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Mortgage rates spin out of control

Fed calms bond market with words on inflation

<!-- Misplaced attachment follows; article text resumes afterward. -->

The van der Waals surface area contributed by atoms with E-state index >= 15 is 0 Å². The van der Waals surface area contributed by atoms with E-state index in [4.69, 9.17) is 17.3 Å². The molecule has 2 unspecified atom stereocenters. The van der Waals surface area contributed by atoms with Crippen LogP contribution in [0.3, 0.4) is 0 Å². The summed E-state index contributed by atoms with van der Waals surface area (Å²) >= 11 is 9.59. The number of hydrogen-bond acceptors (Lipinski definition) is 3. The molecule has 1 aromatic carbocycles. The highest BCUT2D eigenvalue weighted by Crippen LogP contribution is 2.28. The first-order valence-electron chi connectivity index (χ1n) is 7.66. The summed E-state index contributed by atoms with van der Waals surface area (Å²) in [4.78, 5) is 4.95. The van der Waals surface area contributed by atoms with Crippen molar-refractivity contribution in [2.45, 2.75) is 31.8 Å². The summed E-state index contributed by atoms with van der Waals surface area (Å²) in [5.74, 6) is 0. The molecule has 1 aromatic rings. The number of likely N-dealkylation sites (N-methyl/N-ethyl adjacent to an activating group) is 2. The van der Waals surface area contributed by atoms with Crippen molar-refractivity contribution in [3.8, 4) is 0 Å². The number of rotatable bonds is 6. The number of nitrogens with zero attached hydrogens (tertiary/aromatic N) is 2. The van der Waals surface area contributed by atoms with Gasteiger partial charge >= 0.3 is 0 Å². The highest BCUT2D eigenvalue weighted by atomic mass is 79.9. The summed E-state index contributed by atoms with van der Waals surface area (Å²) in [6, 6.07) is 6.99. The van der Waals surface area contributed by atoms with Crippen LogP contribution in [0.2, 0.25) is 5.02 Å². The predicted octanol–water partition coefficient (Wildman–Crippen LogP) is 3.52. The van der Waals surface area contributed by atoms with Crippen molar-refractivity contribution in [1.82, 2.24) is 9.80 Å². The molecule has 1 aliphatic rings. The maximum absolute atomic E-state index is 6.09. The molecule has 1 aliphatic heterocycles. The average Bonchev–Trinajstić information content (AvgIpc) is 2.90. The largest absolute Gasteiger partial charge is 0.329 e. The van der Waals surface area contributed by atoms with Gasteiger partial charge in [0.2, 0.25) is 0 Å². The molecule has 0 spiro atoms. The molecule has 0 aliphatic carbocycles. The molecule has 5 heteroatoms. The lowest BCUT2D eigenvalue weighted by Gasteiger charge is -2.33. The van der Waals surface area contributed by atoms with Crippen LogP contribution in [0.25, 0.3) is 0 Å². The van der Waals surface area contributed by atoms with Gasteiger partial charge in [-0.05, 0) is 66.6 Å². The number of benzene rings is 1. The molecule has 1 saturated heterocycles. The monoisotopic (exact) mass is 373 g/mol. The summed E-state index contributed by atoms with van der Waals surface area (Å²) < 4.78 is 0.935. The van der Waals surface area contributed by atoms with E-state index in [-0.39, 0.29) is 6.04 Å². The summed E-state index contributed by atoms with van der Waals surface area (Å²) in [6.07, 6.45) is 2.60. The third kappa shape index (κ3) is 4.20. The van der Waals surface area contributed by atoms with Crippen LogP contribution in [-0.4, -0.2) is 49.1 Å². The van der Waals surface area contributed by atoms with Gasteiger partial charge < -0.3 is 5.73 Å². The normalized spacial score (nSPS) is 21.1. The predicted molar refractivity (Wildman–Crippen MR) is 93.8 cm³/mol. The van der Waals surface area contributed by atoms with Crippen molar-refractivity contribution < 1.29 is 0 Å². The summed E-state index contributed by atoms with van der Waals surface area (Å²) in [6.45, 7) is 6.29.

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The rapid rise in long-term interest rates that began two weeks ago today was spinning out of control Wednesday morning, pushed by news of inflation and a double-the-forecast report of March retail sales. However, a spate of contrary data this morning coupled with a pair of Federal Reserve speechettes has returned the bond market to a normal, befuddled state.   Shortly after "...CPI plus .5 percent... core plus .4 percent..." scrolled across screens, the 10-year T-note yield exploded to 4.46 percent, taking mortgages to 6 percent-plus, and hurting Fed-sensitive 2- and 5-year T-notes even more. That yield-curve flattening further closed the gap between the adjustable- and fixed-rate mortgage rates. Market debate on the Fed's intentions centered between a June tightening and an August one, and yields implied a pricing-in of two .25 percent hikes by fall.   Perverse-movers confirmed the market attitude, reversing inflation bets as soon as the fact appeared. You run up the price ...